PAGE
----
(Hat tip NBA reddit)
If you’re looking for a “when are things going to go wrong for the Warriors” moment, we have one for you. But it may not be what you had hoped for.
Warriors’ interim head coach Luke Walton — the guy on the sidelines for the 15 (soon to be 16) game winning streak — had his car stolen during a crime spree, reports NBCBayArea.com.
One of the cars stolen during an Oakland Hills crime spree belongs to Golden State Warriors coach Luke Walton, Alameda County District Attorney Nancy O’Malley said late Monday.
Walton’s Mercedes Benz was stolen Tuesday by two suspects, who police believe are also responsible for a violent attack on a 75-year-old woman outside her home on Thursday. The suspects also took the woman’s car during the attack, according to police.
Yikes. That’s serious.
I’m sure Steve Kerr has like 14 cars, he can loan one to Walton.
WASHINGTON (AP) — Pacers guard George Hill returned to the lineup Tuesday night against Washington after missing three games with an upper respiratory infection.
Hill is averaging 14 points and just under 37 minutes in 10 games this season. He was on the bench in case of emergency in Saturday’s victory over Milwaukee.
Coach Frank Vogel said Tuesday Hill’s infection had improved “to the point where he’s fine to play,” but would keep an eye out for fatigue after an 11-day layoff.
Remember how Adam Silver was preaching that the league didn’t want to change the intentional foul rule — the hack-a-Shaq strategy — because it was really about two players (DeAndre Jordan and Dwight Howard) and a handful of others now and then. The fact that it’s not basketball didn’t matter.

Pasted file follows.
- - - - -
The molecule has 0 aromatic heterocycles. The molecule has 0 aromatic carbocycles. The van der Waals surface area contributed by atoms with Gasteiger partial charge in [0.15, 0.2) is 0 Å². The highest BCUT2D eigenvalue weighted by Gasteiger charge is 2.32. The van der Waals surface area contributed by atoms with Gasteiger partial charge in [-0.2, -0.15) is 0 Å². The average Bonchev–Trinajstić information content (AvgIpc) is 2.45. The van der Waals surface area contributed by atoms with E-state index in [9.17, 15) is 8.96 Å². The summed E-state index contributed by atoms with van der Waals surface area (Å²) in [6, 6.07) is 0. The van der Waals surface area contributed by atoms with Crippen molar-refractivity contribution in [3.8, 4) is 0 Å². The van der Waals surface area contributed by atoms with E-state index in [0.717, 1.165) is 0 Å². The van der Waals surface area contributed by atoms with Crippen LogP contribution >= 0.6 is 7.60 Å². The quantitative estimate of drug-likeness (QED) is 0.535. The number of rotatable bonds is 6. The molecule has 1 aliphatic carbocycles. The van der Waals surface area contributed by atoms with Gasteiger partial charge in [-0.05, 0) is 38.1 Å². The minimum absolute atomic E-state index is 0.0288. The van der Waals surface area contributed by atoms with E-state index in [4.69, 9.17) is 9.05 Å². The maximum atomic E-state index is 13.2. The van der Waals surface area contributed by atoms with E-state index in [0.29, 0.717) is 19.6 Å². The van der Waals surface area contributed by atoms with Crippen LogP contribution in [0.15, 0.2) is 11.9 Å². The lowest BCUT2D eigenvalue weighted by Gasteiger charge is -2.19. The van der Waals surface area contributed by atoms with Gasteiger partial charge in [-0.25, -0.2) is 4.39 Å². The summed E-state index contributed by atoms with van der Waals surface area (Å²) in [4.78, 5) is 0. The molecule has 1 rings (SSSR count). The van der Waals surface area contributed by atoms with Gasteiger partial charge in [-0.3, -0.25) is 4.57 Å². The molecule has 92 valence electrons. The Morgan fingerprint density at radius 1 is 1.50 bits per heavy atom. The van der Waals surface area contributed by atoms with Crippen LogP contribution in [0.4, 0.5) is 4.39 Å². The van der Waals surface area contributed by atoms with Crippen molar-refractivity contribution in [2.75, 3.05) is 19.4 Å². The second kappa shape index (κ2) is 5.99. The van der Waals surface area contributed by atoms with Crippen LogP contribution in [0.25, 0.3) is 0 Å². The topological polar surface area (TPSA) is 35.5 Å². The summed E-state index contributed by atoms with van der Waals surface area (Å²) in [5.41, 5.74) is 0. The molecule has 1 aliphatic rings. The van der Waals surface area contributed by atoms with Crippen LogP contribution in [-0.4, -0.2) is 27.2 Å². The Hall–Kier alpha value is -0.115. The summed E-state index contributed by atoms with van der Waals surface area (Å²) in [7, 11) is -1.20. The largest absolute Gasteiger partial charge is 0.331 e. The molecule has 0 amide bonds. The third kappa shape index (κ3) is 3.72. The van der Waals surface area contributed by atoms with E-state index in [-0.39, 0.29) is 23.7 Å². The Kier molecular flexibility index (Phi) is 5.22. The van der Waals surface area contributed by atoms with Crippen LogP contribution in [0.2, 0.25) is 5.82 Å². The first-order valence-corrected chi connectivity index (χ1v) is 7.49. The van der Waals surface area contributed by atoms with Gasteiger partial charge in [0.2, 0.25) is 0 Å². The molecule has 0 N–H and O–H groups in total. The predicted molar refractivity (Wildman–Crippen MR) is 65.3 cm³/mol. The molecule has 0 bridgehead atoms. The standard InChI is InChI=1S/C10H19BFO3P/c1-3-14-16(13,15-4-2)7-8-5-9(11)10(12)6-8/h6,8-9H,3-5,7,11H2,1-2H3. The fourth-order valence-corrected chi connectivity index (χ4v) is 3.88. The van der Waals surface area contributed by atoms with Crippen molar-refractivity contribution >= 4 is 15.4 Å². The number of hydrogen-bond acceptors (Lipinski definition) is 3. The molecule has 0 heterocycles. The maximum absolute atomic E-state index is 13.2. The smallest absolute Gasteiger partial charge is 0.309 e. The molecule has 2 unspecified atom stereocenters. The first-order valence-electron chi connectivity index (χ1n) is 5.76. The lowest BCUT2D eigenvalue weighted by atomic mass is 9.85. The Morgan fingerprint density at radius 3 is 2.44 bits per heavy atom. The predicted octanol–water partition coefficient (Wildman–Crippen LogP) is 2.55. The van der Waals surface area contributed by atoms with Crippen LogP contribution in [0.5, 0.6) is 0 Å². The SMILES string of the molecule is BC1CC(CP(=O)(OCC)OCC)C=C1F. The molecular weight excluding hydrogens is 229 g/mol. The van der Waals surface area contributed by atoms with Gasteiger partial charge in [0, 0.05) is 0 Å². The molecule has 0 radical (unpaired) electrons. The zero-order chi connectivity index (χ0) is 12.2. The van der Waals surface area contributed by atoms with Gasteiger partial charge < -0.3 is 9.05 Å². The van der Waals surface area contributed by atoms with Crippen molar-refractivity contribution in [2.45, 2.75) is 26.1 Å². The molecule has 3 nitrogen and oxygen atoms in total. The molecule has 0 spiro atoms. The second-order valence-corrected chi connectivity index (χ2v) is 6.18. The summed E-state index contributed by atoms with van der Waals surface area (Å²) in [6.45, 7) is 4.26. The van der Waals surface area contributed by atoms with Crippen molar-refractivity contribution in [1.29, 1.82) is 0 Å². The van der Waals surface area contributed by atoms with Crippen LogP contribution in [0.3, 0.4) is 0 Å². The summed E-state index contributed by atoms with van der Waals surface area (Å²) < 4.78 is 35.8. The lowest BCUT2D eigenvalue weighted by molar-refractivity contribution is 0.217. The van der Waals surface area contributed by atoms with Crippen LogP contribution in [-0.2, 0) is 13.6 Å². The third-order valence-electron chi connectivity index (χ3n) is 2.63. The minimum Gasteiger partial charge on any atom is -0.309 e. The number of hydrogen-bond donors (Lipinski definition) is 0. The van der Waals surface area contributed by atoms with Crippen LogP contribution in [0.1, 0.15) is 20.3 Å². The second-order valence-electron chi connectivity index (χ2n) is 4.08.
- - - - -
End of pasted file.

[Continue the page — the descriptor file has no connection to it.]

Well, it’s not just two — Miami’s Hassan Whiteside has gotten the treatment this season. He’s a 53.4 percent free throw shooter this season.
And he says bring it on. From Jason Lieser of the Palm Beach Post:
“I’m enjoying this,” he said. “Foul me so I can get a double-double and we can win. It’s not working, so keep fouling me.”
He’s even smart at not getting fouled.
Whiteside also is liking that teams are looking at their options against the best defense in the NBA — yes, Miami at 94 points allowed per 100 possessions, is the best defense in the NBA right now — and deciding to attack Whiteside.
“There’s teams that’s out there that say ‘Stay away from Hassan,’ and there’s teams that say, ‘We don’t care if Hassan’s down there. Attack Hassan.’ I love them teams that do that. God bless them coaches. I love them teams.”
Whiteside is not as great a defender as the block totals would indicate — if he doesn’t see a block in it, his rotations can be a bit slow. One scout recently called him a selfish defender to me recently, suggesting he is in it for the numbers, not the sacrifices needed for an elite defense. True or not, the Heat have an elite defense and Whiteside is at the heart of it.
And if the strategy is to try to exploit him, Whiteside plans to make people pay.